Linguistically though, if the context suggested that "logos" were a thing instead of a person wouldn't it be correct to translate as "it"?
The pronoun for the Word had been correctly translated as "it", until the corruption of English which started since the Douay-Rheims and KJV. There is no linguistic rule which permits twisting a gender of a noun, regardless of the fact that the metaphor is used to describe a masculine person. Bad theology has indeed corrupted various languages, just because of a small group of English bible translators in recent centuries.
See John 1:2-3 in pre-KJV English bibles:
Matthew(i) 2 The same was in the begynnynge wyth God. 3 All thynges were made by it and without it was made nothynge that was made.
Great(i) 2 The same was in the begynnyng wyth God. 3 All thinges were made by it, & wythout it, was made nothynge that was made.
Geneva(i) 2 This same was in the beginning with God. 3 All things were made by it, and without it was made nothing that was made.
Bishops(i) 2 The same was in the begynnyng with God 3 All thynges were made by it: and without it, was made nothyng that was made
DouayRheims(i) 2 The same was in the beginning with God. 3 All things were made by him: and without him was made nothing that was made.
It is a misconception that a living thing or a person has to have either "he" or "she" in English, and not "it". For example, the demon or the evil spirit in Matthew 12:45 and Luke 11:26 is translated "it", in the modern English translations. All the English versions until KJV and most others until the end of 20th century, translated the Holy Spirit as neuter (which/it). See Romans 8:16, 26; 1Peter 1:11. See this article by Will Kinney, in defense of KJV using "it" for the Holy Ghost.
Rom 8:16 KJV
The Spirit itself beareth witness with our spirit, that we are the children of God
and only a couple of modern translations follow the conventional English Grammar, such as NABRE and NTE of N. T. Wright. These are rebellious ones which go against the new English versions.
NTE: When that happens, it is the spirit itself giving supporting witness to what our own spirit is saying, that we are God’s children.
The reason why almost all English translators, both old and new ones, use "he" for the Spirit in John 14 and 16, is to maintain consistency of pronoun: masculine Helper, and neuter Spirit. The direct object is the masculine Helper, so they avoided translating Spirit as "it", because the Spirit is another name for the Helper. Except maybe a few which translated the spirit as "it", like SLT John 14:17 The Spirit of truth; which the world cannot receive, for it sees it not, neither knows: and ye know it; for it shall remain with you, and shall be in you.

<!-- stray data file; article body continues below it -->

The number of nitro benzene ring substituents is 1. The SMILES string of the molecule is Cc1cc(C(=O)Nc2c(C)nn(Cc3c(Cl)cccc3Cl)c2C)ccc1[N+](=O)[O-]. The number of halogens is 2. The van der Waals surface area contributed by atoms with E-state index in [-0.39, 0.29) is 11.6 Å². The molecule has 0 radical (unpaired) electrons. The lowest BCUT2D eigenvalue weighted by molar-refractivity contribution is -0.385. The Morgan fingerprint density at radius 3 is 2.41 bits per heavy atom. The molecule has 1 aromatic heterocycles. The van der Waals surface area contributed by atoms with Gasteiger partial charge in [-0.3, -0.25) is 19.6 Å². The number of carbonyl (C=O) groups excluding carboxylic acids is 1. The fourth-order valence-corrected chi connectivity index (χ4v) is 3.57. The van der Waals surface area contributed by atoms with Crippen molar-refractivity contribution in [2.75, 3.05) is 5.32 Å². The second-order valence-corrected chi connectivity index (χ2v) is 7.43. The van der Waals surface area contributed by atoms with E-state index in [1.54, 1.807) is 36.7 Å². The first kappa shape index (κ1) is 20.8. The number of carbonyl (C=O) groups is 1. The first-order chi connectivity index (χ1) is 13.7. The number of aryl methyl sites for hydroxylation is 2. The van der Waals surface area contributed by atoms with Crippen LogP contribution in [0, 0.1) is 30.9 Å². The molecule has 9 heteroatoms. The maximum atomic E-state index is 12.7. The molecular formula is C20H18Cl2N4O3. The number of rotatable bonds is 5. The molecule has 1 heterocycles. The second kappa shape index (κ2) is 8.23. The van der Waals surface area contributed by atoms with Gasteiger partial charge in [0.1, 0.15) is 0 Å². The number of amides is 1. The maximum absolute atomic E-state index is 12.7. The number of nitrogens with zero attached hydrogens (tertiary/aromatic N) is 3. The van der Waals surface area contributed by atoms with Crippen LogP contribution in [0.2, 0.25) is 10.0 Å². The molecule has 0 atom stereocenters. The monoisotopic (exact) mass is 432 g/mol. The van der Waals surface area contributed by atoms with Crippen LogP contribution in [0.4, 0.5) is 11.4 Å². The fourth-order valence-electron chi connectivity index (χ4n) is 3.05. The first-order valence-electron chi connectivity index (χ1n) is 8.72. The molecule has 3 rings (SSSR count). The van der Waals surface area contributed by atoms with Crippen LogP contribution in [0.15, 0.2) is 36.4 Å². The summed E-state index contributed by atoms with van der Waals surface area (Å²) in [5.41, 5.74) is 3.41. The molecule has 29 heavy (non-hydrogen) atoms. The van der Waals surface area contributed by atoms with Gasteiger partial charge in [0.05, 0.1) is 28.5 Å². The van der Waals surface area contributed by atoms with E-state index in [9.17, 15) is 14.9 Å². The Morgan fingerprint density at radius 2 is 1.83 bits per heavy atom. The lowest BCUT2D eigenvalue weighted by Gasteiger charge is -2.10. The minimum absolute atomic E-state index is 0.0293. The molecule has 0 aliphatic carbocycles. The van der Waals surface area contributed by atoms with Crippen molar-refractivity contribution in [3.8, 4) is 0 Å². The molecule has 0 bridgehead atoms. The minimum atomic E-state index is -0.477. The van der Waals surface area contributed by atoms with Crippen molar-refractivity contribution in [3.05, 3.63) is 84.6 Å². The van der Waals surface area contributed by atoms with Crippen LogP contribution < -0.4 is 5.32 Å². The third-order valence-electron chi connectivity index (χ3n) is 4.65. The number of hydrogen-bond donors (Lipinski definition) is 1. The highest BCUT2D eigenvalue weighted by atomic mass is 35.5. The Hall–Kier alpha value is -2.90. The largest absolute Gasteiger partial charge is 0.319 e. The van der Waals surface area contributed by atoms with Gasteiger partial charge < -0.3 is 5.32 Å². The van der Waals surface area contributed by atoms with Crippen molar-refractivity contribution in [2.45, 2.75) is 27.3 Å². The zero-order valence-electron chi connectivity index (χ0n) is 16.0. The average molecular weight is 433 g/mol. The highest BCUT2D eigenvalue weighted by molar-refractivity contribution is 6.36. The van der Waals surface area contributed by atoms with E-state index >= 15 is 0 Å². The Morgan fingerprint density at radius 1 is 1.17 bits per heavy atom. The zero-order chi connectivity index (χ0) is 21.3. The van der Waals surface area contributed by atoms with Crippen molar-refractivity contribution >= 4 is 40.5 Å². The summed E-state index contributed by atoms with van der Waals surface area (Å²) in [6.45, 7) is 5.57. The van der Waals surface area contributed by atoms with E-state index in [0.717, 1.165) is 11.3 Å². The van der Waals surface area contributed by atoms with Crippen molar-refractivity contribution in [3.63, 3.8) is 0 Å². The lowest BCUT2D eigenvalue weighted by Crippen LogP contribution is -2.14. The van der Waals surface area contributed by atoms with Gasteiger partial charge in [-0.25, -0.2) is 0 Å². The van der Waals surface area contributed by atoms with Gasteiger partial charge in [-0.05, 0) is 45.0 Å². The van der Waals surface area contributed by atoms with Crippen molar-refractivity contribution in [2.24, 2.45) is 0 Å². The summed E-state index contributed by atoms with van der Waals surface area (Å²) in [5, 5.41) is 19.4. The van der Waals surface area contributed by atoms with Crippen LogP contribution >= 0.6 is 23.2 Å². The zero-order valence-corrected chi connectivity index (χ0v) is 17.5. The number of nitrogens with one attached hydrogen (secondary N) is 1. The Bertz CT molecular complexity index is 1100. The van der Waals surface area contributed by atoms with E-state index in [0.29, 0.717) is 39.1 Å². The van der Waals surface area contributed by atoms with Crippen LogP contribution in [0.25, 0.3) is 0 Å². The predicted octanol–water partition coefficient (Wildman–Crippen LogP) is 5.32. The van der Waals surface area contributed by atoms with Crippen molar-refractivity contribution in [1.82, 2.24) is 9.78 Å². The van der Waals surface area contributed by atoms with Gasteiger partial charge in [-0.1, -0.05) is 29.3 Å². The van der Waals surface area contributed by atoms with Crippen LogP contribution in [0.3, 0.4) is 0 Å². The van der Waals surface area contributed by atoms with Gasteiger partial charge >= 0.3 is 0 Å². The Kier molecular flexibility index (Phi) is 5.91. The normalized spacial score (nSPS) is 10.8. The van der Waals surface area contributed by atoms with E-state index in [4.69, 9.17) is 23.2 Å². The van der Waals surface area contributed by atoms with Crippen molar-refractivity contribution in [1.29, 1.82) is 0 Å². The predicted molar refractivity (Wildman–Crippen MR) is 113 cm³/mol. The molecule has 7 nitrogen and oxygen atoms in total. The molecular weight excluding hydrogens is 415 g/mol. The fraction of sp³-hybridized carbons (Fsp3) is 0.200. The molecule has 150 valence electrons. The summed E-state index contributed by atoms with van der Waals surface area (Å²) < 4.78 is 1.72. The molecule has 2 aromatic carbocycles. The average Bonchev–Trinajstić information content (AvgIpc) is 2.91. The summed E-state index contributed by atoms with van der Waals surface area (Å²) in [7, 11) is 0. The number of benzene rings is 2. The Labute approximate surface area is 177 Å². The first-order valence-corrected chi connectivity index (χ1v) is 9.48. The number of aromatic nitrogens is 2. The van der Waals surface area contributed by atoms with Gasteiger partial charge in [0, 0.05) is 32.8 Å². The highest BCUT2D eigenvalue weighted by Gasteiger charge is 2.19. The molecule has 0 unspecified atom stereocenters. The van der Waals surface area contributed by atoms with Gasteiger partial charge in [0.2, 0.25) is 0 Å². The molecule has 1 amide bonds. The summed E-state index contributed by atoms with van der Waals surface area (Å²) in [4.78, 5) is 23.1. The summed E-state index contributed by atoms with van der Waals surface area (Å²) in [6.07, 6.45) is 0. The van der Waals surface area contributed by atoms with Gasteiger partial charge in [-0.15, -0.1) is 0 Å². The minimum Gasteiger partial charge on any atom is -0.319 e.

NTE clarifies that the "he" in John 14:17 is for the helper, not for the spirit:
This other helper is the spirit of truth. The world can’t receive him, because it doesn’t see him or know him. But you know him, because he lives with you, and will be in you.
Grammatical gender as agreement or concord
Agreement, or concord, is a grammatical process in which certain words change their form so that values of certain grammatical categories match those of related words. Gender is one of the categories which frequently require agreement. In this case, nouns may be considered the "triggers" of the process, because they have an inherent gender, whereas related words that change their form to match the gender of the noun can be considered the "target" of these changes
In John 1:32, the dove is translated "it" in most of the versions, but only a few like the AMP, NKJV, NASB use "he" for the Spirit. The evil spirit in Matthew 12:45, Luke 11:26 and 1 Kings 22:22 is translated "he", in the old versions, because the person in the context is indicated as a demon Beelzebul (masculine) [Luke 11]. So we assume that all evil spirits are assumed as demon (masculine) by the old versions. Similarly, the context shows the Word in John 1:1-3 as a living person, namely Jesus. The translators avoided the inconsistency of neuter becoming masculine, for clarity or consistency. I am not aware of the specific explanations given for this from the translators, maybe the old Bible versions contained footnotes explaining this.
The reason why in English, the pronoun can be changed to conform to the related noun (the neuter word is masculine) is because English has very simple or weak declension. It does not require the strict declension of determiners, like article, pronouns and adjectives, to conform to the gender and case of the noun.
Declensions may apply to nouns, pronouns, adjectives, adverbs, and articles to indicate number (e.g., singular, dual, plural), case (e.g., nominative case, accusative case, genitive case, dative case), gender (e.g., masculine, neuter, feminine), and a number of other grammatical categories. In Modern English, the system of declensions is so simple compared to some other languages that the term declension is rarely used.
This does not change the fact that the new English Bible versions go against the conventional grammar rules of English, in rendering the gender of personal nouns, for reasons we can only speculate. The gender of the words in Greek, in this case, is irrelevant because in translation we do not follow the grammatical gender of the original language and render it the same way in the target language. It would destroy the grammar of the target language. However, many languages wrongfully follow the new English version's grammar to make the Holy Spirit masculine, when in fact their language requires that it should be feminine. Example Urdu, Hindi, and likely all the hundreds of languages of India, and possibly many other languages of the world, which is truly a global linguistic disaster created by the Bible Societies or translation committees.